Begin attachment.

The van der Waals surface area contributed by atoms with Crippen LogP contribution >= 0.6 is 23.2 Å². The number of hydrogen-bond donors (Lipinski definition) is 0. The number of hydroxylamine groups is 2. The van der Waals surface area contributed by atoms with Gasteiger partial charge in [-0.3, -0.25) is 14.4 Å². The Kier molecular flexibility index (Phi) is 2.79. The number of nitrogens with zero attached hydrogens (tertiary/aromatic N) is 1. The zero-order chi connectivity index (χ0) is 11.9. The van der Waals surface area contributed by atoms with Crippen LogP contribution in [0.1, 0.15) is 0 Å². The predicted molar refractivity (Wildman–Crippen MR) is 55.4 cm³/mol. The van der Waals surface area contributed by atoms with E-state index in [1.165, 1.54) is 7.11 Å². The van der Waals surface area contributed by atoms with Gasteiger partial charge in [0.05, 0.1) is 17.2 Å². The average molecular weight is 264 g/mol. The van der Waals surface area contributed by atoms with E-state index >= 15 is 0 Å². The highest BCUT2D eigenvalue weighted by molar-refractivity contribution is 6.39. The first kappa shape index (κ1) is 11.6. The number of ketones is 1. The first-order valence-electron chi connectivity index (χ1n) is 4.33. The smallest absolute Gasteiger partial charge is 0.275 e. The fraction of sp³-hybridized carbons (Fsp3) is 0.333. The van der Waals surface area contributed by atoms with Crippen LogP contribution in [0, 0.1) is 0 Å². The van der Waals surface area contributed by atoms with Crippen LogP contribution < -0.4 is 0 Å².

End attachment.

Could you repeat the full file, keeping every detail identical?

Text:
The van der Waals surface area contributed by atoms with Crippen LogP contribution >= 0.6 is 23.2 Å². The number of hydrogen-bond donors (Lipinski definition) is 0. The number of hydroxylamine groups is 2. The van der Waals surface area contributed by atoms with Gasteiger partial charge in [-0.3, -0.25) is 14.4 Å². The Kier molecular flexibility index (Phi) is 2.79. The number of nitrogens with zero attached hydrogens (tertiary/aromatic N) is 1. The zero-order chi connectivity index (χ0) is 11.9. The van der Waals surface area contributed by atoms with Crippen LogP contribution in [0.1, 0.15) is 0 Å². The predicted molar refractivity (Wildman–Crippen MR) is 55.4 cm³/mol. The van der Waals surface area contributed by atoms with E-state index in [1.165, 1.54) is 7.11 Å². The van der Waals surface area contributed by atoms with Gasteiger partial charge in [0.05, 0.1) is 17.2 Å². The average molecular weight is 264 g/mol. The van der Waals surface area contributed by atoms with E-state index >= 15 is 0 Å². The highest BCUT2D eigenvalue weighted by molar-refractivity contribution is 6.39. The first kappa shape index (κ1) is 11.6. The number of ketones is 1. The first-order valence-electron chi connectivity index (χ1n) is 4.33. The smallest absolute Gasteiger partial charge is 0.275 e. The fraction of sp³-hybridized carbons (Fsp3) is 0.333. The van der Waals surface area contributed by atoms with Crippen LogP contribution in [0, 0.1) is 0 Å². The van der Waals surface area contributed by atoms with Crippen LogP contribution < -0.4 is 0 Å².